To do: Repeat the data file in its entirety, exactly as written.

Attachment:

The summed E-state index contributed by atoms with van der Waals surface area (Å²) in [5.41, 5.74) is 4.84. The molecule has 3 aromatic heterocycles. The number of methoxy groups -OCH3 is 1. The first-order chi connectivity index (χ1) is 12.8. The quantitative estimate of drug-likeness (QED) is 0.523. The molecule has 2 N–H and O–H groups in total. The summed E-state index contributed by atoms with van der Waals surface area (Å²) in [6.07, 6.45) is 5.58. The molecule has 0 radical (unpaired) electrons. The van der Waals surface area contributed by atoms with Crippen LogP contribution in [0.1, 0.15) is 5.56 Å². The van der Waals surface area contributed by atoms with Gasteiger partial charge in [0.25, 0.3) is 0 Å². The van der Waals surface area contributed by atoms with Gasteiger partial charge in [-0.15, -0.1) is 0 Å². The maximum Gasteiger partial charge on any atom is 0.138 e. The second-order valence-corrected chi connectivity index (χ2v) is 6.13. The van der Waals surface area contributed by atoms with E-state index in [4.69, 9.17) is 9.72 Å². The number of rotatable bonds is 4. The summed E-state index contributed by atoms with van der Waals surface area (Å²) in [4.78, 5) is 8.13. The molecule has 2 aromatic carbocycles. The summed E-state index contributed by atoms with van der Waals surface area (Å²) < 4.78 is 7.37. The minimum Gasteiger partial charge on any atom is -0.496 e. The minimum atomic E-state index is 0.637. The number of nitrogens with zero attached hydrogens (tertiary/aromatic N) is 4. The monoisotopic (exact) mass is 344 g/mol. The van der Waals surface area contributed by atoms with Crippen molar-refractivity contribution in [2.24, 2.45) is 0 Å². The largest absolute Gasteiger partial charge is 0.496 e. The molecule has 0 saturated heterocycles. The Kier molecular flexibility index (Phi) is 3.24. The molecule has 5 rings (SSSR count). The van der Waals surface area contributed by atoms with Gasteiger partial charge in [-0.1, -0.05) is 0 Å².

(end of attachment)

The summed E-state index contributed by atoms with van der Waals surface area (Å²) in [5.41, 5.74) is 4.84. The molecule has 3 aromatic heterocycles. The number of methoxy groups -OCH3 is 1. The first-order chi connectivity index (χ1) is 12.8. The quantitative estimate of drug-likeness (QED) is 0.523. The molecule has 2 N–H and O–H groups in total. The summed E-state index contributed by atoms with van der Waals surface area (Å²) in [6.07, 6.45) is 5.58. The molecule has 0 radical (unpaired) electrons. The van der Waals surface area contributed by atoms with Crippen LogP contribution in [0.1, 0.15) is 5.56 Å². The van der Waals surface area contributed by atoms with Gasteiger partial charge in [0.25, 0.3) is 0 Å². The van der Waals surface area contributed by atoms with Gasteiger partial charge in [-0.15, -0.1) is 0 Å². The maximum Gasteiger partial charge on any atom is 0.138 e. The second-order valence-corrected chi connectivity index (χ2v) is 6.13. The van der Waals surface area contributed by atoms with E-state index in [4.69, 9.17) is 9.72 Å². The number of rotatable bonds is 4. The summed E-state index contributed by atoms with van der Waals surface area (Å²) in [4.78, 5) is 8.13. The molecule has 2 aromatic carbocycles. The summed E-state index contributed by atoms with van der Waals surface area (Å²) < 4.78 is 7.37. The minimum Gasteiger partial charge on any atom is -0.496 e. The minimum atomic E-state index is 0.637. The number of nitrogens with zero attached hydrogens (tertiary/aromatic N) is 4. The monoisotopic (exact) mass is 344 g/mol. The van der Waals surface area contributed by atoms with Crippen molar-refractivity contribution in [2.24, 2.45) is 0 Å². The largest absolute Gasteiger partial charge is 0.496 e. The molecule has 0 saturated heterocycles. The Kier molecular flexibility index (Phi) is 3.24. The molecule has 5 rings (SSSR count). The van der Waals surface area contributed by atoms with Gasteiger partial charge in [-0.1, -0.05) is 0 Å².